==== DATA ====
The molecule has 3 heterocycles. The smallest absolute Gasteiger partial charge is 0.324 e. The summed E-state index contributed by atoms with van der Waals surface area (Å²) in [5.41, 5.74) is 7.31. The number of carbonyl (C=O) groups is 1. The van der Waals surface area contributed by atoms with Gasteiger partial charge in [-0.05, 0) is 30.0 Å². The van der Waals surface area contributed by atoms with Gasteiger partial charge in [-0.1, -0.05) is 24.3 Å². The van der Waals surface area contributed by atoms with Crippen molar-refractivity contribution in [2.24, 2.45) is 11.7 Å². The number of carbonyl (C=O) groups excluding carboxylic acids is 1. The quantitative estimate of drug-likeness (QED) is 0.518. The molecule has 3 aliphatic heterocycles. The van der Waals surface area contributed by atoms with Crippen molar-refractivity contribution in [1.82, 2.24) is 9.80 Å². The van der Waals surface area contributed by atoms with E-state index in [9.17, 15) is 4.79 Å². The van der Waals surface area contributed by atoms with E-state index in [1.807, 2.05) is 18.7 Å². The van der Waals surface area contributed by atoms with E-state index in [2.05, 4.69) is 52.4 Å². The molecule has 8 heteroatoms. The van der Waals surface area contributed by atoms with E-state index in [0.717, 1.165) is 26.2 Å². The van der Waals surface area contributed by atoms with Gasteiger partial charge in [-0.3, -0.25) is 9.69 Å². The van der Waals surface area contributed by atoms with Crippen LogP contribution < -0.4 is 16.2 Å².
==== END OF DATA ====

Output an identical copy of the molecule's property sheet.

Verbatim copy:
The molecule has 3 heterocycles. The smallest absolute Gasteiger partial charge is 0.324 e. The summed E-state index contributed by atoms with van der Waals surface area (Å²) in [5.41, 5.74) is 7.31. The number of carbonyl (C=O) groups is 1. The van der Waals surface area contributed by atoms with Gasteiger partial charge in [-0.05, 0) is 30.0 Å². The van der Waals surface area contributed by atoms with Gasteiger partial charge in [-0.1, -0.05) is 24.3 Å². The van der Waals surface area contributed by atoms with Crippen molar-refractivity contribution in [2.24, 2.45) is 11.7 Å². The number of carbonyl (C=O) groups excluding carboxylic acids is 1. The quantitative estimate of drug-likeness (QED) is 0.518. The molecule has 3 aliphatic heterocycles. The van der Waals surface area contributed by atoms with Crippen molar-refractivity contribution in [1.82, 2.24) is 9.80 Å². The van der Waals surface area contributed by atoms with E-state index in [9.17, 15) is 4.79 Å². The van der Waals surface area contributed by atoms with E-state index in [1.807, 2.05) is 18.7 Å². The van der Waals surface area contributed by atoms with E-state index in [2.05, 4.69) is 52.4 Å². The molecule has 8 heteroatoms. The van der Waals surface area contributed by atoms with E-state index in [0.717, 1.165) is 26.2 Å². The van der Waals surface area contributed by atoms with Gasteiger partial charge in [-0.3, -0.25) is 9.69 Å². The van der Waals surface area contributed by atoms with Crippen LogP contribution < -0.4 is 16.2 Å².